US20080215918A1 (en) *  20020222  20080904  Bea Systems, Inc.  Method for monitoring server subsystem health 
US7849367B2 (en)  20020222  20101207  Oracle International Corporation  Method for performing a corrective action upon a subsystem 
US7849368B2 (en)  20020222  20101207  Oracle International Corporation  Method for monitoring server subsystem health 
US7287075B2 (en) *  20020222  20071023  Bea Systems, Inc.  System for monitoring managed server health 
US20030229804A1 (en) *  20020222  20031211  Rahul Srivastava  System for monitoring managed server health 
US20100162000A1 (en) *  20030324  20100624  Fuji Xerox Co., Ltd.  Data security in an information processing device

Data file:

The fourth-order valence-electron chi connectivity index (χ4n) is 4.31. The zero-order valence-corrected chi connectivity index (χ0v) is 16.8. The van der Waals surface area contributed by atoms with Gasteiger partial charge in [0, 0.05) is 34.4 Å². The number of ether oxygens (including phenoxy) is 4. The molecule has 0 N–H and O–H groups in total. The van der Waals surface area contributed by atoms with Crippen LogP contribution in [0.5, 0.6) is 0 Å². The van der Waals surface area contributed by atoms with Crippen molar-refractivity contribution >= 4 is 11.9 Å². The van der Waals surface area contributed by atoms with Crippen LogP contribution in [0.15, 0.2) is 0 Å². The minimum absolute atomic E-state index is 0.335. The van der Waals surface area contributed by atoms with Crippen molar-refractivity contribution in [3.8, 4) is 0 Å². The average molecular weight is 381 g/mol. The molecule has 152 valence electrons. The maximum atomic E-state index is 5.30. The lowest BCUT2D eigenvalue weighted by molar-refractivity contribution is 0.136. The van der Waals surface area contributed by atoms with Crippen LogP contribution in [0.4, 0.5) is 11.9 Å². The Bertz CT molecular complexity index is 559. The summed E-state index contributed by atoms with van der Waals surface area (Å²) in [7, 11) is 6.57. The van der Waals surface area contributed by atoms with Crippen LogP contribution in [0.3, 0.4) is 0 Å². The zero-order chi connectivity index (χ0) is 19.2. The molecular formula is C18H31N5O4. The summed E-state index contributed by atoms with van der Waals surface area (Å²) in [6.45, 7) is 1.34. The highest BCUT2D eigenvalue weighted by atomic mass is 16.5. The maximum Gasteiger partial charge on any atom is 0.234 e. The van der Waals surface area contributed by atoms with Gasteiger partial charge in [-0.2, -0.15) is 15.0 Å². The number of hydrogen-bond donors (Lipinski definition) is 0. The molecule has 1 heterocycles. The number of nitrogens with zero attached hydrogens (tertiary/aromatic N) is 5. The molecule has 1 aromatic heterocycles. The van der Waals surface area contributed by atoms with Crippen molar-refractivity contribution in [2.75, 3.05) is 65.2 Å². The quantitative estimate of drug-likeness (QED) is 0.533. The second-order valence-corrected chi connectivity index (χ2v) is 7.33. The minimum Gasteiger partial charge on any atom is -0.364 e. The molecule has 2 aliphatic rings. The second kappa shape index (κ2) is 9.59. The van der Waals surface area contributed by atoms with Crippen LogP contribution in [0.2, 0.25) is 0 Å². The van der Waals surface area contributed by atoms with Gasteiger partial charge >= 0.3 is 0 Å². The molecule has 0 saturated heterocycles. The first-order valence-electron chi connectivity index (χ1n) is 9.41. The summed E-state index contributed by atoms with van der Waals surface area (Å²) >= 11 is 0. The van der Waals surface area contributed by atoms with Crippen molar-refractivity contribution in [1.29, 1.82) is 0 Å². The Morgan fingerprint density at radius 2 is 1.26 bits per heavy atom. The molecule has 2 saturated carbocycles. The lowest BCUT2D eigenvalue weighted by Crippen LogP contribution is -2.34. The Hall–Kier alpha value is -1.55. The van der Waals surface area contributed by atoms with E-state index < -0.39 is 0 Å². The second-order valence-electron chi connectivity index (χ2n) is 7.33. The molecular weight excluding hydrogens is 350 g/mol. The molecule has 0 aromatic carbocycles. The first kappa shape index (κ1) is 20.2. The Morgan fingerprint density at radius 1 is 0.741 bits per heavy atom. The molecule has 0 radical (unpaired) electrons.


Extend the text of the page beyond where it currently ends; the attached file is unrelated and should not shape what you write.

US8301908B2 (en) *  20030324  20121030  Fuji Xerox Co., Ltd.  Data security in an information processing device 
US20110235804A1 (en) *  20050823  20110929  Alan Michael Snyder  Techniques for watermarking and distributing content 
US8183980B2 (en)  20050831  20120522  Assa Abloy Ab  Device authentication using a unidirectional protocol 
US20070046424A1 (en) *  20050831  20070301  Davis Michael L  Device authentication using a unidirectional protocol 
US20070058814A1 (en) *  20050913  20070315  Avaya Technology Corp.  Method for undetectably impeding key strength of encryption usage for products exported outside the U.S. 
US7873166B2 (en)  20050913  20110118  Avaya Inc.  Method for undetectably impeding key strength of encryption usage for products exported outside the U.S 
US20080037775A1 (en) *  20060331  20080214  Avaya Technology Llc  Verifiable generation of weak symmetric keys for strong algorithms 
US8358783B2 (en)  20080811  20130122  Assa Abloy Ab  Secure wiegand communications 
US8923513B2 (en)  20080811  20141230  Assa Abloy Ab  Secure wiegand communications